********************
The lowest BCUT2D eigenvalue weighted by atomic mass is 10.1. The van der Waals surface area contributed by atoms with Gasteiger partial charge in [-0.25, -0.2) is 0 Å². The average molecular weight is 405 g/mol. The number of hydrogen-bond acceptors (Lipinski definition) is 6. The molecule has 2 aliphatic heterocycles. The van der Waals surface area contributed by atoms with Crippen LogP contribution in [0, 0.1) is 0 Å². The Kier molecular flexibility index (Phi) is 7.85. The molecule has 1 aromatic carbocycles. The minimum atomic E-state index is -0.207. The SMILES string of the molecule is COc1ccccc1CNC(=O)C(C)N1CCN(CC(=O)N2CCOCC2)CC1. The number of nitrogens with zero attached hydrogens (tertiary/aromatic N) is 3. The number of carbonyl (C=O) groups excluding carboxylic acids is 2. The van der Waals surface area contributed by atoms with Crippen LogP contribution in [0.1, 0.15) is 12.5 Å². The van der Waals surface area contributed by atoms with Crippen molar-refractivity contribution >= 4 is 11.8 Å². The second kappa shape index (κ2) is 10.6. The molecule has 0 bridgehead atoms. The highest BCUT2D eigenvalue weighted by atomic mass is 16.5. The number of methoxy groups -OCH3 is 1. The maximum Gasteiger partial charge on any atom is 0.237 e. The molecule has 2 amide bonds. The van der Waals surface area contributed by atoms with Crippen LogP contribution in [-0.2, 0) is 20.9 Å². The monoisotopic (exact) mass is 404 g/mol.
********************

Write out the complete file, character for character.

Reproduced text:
The lowest BCUT2D eigenvalue weighted by atomic mass is 10.1. The van der Waals surface area contributed by atoms with Gasteiger partial charge in [-0.25, -0.2) is 0 Å². The average molecular weight is 405 g/mol. The number of hydrogen-bond acceptors (Lipinski definition) is 6. The molecule has 2 aliphatic heterocycles. The van der Waals surface area contributed by atoms with Crippen LogP contribution in [0, 0.1) is 0 Å². The Kier molecular flexibility index (Phi) is 7.85. The molecule has 1 aromatic carbocycles. The minimum atomic E-state index is -0.207. The SMILES string of the molecule is COc1ccccc1CNC(=O)C(C)N1CCN(CC(=O)N2CCOCC2)CC1. The number of nitrogens with zero attached hydrogens (tertiary/aromatic N) is 3. The number of carbonyl (C=O) groups excluding carboxylic acids is 2. The van der Waals surface area contributed by atoms with Crippen LogP contribution in [0.1, 0.15) is 12.5 Å². The van der Waals surface area contributed by atoms with Crippen molar-refractivity contribution >= 4 is 11.8 Å². The second kappa shape index (κ2) is 10.6. The molecule has 0 bridgehead atoms. The highest BCUT2D eigenvalue weighted by atomic mass is 16.5. The number of methoxy groups -OCH3 is 1. The maximum Gasteiger partial charge on any atom is 0.237 e. The molecule has 2 amide bonds. The van der Waals surface area contributed by atoms with Crippen LogP contribution in [-0.2, 0) is 20.9 Å². The monoisotopic (exact) mass is 404 g/mol.